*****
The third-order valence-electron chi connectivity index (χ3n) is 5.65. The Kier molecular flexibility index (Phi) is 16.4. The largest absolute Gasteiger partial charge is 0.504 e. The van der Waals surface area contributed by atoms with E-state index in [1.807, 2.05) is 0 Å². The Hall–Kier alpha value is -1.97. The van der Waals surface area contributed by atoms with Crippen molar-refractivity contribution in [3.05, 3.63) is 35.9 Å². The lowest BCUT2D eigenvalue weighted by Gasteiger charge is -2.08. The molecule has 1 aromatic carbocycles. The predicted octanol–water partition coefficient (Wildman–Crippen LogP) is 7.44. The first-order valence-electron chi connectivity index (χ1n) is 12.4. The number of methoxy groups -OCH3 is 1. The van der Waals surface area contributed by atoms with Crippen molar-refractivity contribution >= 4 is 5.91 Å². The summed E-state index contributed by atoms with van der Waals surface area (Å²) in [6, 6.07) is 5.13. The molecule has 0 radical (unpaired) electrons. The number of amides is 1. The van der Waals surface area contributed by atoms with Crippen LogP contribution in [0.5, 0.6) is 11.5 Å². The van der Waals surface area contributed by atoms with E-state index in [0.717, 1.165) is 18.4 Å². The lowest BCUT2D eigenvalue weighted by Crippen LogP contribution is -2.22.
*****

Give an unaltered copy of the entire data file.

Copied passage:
The third-order valence-electron chi connectivity index (χ3n) is 5.65. The Kier molecular flexibility index (Phi) is 16.4. The largest absolute Gasteiger partial charge is 0.504 e. The van der Waals surface area contributed by atoms with E-state index in [1.807, 2.05) is 0 Å². The Hall–Kier alpha value is -1.97. The van der Waals surface area contributed by atoms with Crippen molar-refractivity contribution in [3.05, 3.63) is 35.9 Å². The lowest BCUT2D eigenvalue weighted by Gasteiger charge is -2.08. The molecule has 1 aromatic carbocycles. The predicted octanol–water partition coefficient (Wildman–Crippen LogP) is 7.44. The first-order valence-electron chi connectivity index (χ1n) is 12.4. The number of methoxy groups -OCH3 is 1. The van der Waals surface area contributed by atoms with Crippen molar-refractivity contribution >= 4 is 5.91 Å². The summed E-state index contributed by atoms with van der Waals surface area (Å²) in [6, 6.07) is 5.13. The molecule has 0 radical (unpaired) electrons. The number of amides is 1. The van der Waals surface area contributed by atoms with Crippen LogP contribution in [0.5, 0.6) is 11.5 Å². The van der Waals surface area contributed by atoms with E-state index in [0.717, 1.165) is 18.4 Å². The lowest BCUT2D eigenvalue weighted by Crippen LogP contribution is -2.22.